I’m not a painter by trade, but I play one at home. Each time we want to liven up one of the rooms in our little 1903 bungalow, the drop cloths fall and the dream begins. Early last year, as spring had put winter to sleep, my new painting gig was the bedroom. It had been 7 years coming, the dreadful rusty red colors on the walls lingering around since we bought the house. Wanting a new color scheme, we decided to freshen up the room with a coat of light grey complemented by one blue wall. This was to be no easy paint job; the walls would need to be primed before the magical transformation could even begin.
As painting goes, and for that matter most things in life, when you stand too close to what you are doing and don’t step back to take a look at the big picture, you miss the many opportunities to feel joy in your progress. Staring at the wall you are painting for an hour does nothing for your painting esteem if you don’t step back to look at your masterpiece and see the color jumping off and taking shape. “I can do this…won’t this be a nice change?” won’t cross your mind until you make it routine to marvel at the progress.
I was recently reminded of this as I was working with a teacher who was looking at her students’ reading data. She was looking at the scores, and, feeling discouraged by the numbers, put her questions on the table. “How am I going to adjust my teaching so that I can get my students to know more of their letters and sounds? I can’t seem to get these 5 students to be able to rhyme. What if I do some more isolated work for these readers?”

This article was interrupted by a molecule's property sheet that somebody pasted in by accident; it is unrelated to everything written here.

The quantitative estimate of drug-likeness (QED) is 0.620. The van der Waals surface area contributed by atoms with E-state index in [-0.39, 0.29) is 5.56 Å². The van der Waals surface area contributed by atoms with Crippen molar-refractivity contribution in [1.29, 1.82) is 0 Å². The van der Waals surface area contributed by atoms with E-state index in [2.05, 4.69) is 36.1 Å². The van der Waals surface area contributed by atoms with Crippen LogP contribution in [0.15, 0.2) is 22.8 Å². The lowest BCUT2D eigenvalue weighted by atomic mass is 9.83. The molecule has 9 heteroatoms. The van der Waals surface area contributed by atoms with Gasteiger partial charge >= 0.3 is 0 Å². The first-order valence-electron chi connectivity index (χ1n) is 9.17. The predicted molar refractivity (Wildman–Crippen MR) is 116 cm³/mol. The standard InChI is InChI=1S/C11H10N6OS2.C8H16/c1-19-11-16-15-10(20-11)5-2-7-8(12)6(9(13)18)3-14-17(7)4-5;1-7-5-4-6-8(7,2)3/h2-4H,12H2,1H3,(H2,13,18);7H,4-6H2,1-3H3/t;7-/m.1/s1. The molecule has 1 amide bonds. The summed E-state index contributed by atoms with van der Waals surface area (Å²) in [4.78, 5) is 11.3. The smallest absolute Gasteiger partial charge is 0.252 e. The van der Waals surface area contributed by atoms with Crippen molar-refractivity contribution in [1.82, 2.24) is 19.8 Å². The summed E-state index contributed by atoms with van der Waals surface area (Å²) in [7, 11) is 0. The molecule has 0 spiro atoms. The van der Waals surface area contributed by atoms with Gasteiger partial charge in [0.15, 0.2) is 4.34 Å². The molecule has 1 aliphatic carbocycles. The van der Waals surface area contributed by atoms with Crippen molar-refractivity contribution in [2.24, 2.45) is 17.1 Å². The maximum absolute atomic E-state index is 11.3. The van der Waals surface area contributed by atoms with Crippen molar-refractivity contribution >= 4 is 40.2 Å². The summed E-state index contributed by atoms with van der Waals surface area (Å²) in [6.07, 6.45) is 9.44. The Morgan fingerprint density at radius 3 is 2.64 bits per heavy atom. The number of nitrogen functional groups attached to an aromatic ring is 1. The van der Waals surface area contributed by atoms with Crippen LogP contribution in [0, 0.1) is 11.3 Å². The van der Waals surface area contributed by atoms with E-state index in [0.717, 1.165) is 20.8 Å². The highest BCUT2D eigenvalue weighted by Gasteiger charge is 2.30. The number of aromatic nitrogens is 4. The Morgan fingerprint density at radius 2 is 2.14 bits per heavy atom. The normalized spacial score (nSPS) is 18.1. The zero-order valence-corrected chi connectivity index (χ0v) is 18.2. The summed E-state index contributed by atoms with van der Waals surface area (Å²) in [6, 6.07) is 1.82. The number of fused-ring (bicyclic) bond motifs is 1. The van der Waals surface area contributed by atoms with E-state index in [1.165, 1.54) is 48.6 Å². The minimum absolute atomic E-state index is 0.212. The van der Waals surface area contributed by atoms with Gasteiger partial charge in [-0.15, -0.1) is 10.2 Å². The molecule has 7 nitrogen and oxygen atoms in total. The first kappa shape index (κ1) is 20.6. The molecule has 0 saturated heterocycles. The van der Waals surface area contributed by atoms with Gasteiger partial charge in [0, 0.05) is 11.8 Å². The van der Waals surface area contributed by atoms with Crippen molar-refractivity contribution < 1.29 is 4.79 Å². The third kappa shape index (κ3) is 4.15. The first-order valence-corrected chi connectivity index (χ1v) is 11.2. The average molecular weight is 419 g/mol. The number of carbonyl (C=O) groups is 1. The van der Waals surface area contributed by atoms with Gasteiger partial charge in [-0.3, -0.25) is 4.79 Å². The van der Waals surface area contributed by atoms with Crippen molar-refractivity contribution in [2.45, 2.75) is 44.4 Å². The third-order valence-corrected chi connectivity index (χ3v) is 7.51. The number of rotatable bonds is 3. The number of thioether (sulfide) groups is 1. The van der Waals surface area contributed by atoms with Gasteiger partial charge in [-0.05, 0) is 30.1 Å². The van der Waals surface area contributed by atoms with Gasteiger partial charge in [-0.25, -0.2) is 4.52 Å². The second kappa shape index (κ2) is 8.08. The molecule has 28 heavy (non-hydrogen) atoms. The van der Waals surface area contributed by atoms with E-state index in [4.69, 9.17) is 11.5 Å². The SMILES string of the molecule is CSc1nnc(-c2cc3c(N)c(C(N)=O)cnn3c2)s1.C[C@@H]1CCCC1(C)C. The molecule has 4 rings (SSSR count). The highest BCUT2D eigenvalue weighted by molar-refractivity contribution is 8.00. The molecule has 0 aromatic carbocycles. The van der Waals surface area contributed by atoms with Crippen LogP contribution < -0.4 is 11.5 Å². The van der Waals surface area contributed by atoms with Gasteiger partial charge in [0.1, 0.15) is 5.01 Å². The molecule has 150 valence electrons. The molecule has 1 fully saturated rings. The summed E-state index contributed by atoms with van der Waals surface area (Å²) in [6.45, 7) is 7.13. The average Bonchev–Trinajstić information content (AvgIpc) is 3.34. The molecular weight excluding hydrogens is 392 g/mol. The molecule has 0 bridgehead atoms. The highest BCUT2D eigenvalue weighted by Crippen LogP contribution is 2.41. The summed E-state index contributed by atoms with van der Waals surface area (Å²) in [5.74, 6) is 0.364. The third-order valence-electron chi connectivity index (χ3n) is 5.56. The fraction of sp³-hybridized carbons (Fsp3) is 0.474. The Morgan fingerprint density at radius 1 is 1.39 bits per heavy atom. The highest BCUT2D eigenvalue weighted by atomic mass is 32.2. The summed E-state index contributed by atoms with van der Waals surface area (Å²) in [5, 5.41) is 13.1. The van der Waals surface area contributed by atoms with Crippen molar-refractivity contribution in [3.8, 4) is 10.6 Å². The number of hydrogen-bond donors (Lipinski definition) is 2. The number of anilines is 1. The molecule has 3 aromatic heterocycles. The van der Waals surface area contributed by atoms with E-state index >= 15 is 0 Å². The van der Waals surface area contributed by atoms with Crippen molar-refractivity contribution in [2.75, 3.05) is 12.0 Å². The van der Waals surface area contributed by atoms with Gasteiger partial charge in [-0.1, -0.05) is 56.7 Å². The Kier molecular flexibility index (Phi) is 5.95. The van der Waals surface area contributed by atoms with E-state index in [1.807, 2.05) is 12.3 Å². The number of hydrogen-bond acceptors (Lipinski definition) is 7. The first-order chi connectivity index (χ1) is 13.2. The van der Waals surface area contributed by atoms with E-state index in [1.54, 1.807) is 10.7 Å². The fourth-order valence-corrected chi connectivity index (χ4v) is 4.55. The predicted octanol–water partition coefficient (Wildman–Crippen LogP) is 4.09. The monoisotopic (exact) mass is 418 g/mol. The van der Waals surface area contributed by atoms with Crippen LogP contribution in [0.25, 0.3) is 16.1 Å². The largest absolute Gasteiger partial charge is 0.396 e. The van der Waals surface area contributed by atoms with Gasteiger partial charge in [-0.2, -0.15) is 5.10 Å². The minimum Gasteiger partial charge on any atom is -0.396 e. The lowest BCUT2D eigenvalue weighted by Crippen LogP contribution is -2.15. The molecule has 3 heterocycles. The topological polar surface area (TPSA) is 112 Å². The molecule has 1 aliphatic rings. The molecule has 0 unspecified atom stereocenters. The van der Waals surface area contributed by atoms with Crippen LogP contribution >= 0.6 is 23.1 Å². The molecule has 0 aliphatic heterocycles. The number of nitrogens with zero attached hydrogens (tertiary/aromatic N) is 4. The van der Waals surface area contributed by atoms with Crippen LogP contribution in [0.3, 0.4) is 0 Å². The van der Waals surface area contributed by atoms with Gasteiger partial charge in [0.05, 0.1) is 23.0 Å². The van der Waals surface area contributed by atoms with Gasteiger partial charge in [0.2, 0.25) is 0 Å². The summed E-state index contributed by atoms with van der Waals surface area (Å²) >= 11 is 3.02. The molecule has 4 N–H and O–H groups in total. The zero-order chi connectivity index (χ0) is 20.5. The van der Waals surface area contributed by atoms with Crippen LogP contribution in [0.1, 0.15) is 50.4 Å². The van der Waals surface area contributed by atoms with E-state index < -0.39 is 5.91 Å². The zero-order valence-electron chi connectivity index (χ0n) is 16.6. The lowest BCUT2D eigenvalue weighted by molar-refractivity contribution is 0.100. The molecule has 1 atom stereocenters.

Too often in our pursuit to grow readers, we stand too close to the wall. We get intoxicated by the fumes and the joy is no where to be found. When we look at the data, the numbers, does it give us the whole picture? Are we focusing on the streaks we see when we scan the wall with a strobe light and forget to see the beauty in the progress of the goal when we step back? What message do we unintentionally give our readers working so hard to create meaning?
As the teacher and I put away the strobe light, we saw the readers’ growth from a different perspective. We couldn’t help but notice it wasn’t just the most recent piece of quantitative data we needed to look at. We stood back and looked at the data with the whole picture in mind. We couldn’t help but find joy in the progress. We were able to say: “Look how much this reader has grown over time. I know this piece of data suggests that rhyming is difficult, but I know this isn’t true when we are reading together in class. Maybe, just maybe, I don’t have to teach these parts in isolation–I can keep on teaching these foundational skills in context and the next time I reflect on the data, I’ll see even more growth over time.”
It takes time to paint a room. It takes even more time to grow readers. When we look at the whole picture, and help readers see the whole picture, joy and determination will flourish.